Multichannel giving has become a hot topic among fundraisers, with most of us assuming that we must fundraise through all available channels to reach our modern, multi-generational, and multi-tasking donors.
The latest survey by Blackbaud helps unravel the clues about multichannel donors a bit more.
Here's what I got from Blackbaud's recent survey:
- Nonprofits have generally embraced multi-channel fundraising as an objective.
- However, donors actually don't practice multi-channel giving as much as we might have thought. They typically give through one channel--direct mail.
- The donors who do engage in significant multichannel giving are new donors who make their initial gift online. Your newly acquired online givers might switch to direct mail giving in subsequent years. Blackbaud's reports says, "This is the group of donors for which multichannel giving is crucial for garnering repeat gifts and realizing true long-term giving potential."
- The Internet is an increasingly important way to acquire donors, but it does not result in great retention.
Here is what the survey revealed about those online donors:
- Even though most gifts, including new ones, are still received by direct mail; it is increasingly common for new donors to give their first gift online.
- Online-acquired donors trend younger and tend to have higher household income than mail-acquired donors.
- Online-acquired donors have much higher cumulative value over the long term than traditional mail-acquired donors. However, that long-term value varies depending on the original gift level, and whether the donor can be shifted from a one-time donor to a multi-time donor. Higher gift amounts can mask retention problems.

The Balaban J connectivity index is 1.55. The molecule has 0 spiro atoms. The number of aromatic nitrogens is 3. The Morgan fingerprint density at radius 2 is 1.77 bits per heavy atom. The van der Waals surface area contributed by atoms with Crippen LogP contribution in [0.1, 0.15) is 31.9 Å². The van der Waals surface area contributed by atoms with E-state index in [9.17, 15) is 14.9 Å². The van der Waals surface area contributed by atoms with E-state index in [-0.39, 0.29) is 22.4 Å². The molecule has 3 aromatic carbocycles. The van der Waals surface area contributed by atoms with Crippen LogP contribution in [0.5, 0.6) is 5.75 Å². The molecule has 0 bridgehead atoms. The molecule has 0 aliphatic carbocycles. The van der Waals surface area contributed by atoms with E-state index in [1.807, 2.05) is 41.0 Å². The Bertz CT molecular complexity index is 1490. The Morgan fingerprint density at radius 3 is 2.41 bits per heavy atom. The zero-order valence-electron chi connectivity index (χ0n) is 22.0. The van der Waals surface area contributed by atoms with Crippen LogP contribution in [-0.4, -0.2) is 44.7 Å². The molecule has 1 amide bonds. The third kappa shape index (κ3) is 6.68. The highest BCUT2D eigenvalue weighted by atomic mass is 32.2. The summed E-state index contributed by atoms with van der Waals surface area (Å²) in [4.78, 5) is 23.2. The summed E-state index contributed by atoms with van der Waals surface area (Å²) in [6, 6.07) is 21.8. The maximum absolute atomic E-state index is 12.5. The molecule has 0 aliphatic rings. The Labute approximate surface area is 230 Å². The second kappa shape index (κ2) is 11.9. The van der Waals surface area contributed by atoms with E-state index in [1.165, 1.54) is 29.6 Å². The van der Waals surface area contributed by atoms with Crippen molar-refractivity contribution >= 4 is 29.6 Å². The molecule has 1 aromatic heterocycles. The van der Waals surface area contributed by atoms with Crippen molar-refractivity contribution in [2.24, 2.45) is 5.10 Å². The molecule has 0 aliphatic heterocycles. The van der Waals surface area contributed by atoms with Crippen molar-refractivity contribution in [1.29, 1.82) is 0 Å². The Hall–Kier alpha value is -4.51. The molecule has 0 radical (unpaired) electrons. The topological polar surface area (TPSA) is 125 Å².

- Every year, large proportions of online-acquired donors switch from online giving to offline sources--primarily to direct mail. The reverse is not true. Very few direct mail givers become online givers later.
- Without the ability to become multichannel givers by renewing support via direct mail, online donors would be worth far less. When online-acquired donors move offline, they tend to do so soon, in their first renewal year. They then continue to give offline in similar proportions in subsequent years. Eventually, just under half of all online-acquired donors convert entirely to offline, primarily direct mail giving.
The bottom line is make sure you have an online option for donations and don't give up your direct mail program any time soon. The report says,
"Robust direct mail programs drive up the retention and long-term value of new donors acquired online. Without the ability to become multichannel givers by renewing their support via direct mail, this group of donors would be worth far less. Other than monthly recurring giving programs, established direct mail programs are the best method for gaining repeat gifts from online acquired donors."